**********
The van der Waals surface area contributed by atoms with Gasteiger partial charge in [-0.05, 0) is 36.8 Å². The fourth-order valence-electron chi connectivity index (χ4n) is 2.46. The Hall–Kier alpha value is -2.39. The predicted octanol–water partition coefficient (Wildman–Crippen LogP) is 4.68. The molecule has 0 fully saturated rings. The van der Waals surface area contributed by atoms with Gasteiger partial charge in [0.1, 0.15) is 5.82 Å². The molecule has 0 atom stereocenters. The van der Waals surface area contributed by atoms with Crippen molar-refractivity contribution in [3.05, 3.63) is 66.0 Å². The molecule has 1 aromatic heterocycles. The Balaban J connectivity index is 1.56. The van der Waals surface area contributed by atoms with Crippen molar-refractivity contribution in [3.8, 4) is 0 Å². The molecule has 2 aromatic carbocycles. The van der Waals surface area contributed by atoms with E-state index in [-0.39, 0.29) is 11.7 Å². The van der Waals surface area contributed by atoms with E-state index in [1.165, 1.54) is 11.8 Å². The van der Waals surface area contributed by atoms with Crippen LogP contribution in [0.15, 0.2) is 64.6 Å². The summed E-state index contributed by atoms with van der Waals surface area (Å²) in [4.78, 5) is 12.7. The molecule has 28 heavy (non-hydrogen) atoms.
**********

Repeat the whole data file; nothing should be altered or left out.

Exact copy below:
The van der Waals surface area contributed by atoms with Gasteiger partial charge in [-0.05, 0) is 36.8 Å². The fourth-order valence-electron chi connectivity index (χ4n) is 2.46. The Hall–Kier alpha value is -2.39. The predicted octanol–water partition coefficient (Wildman–Crippen LogP) is 4.68. The molecule has 0 fully saturated rings. The van der Waals surface area contributed by atoms with Gasteiger partial charge in [0.1, 0.15) is 5.82 Å². The molecule has 0 atom stereocenters. The van der Waals surface area contributed by atoms with Crippen molar-refractivity contribution in [3.05, 3.63) is 66.0 Å². The molecule has 1 aromatic heterocycles. The Balaban J connectivity index is 1.56. The van der Waals surface area contributed by atoms with Crippen molar-refractivity contribution in [3.8, 4) is 0 Å². The molecule has 2 aromatic carbocycles. The van der Waals surface area contributed by atoms with E-state index in [-0.39, 0.29) is 11.7 Å². The van der Waals surface area contributed by atoms with E-state index in [1.165, 1.54) is 11.8 Å². The van der Waals surface area contributed by atoms with Crippen LogP contribution in [0.15, 0.2) is 64.6 Å². The summed E-state index contributed by atoms with van der Waals surface area (Å²) in [4.78, 5) is 12.7. The molecule has 28 heavy (non-hydrogen) atoms.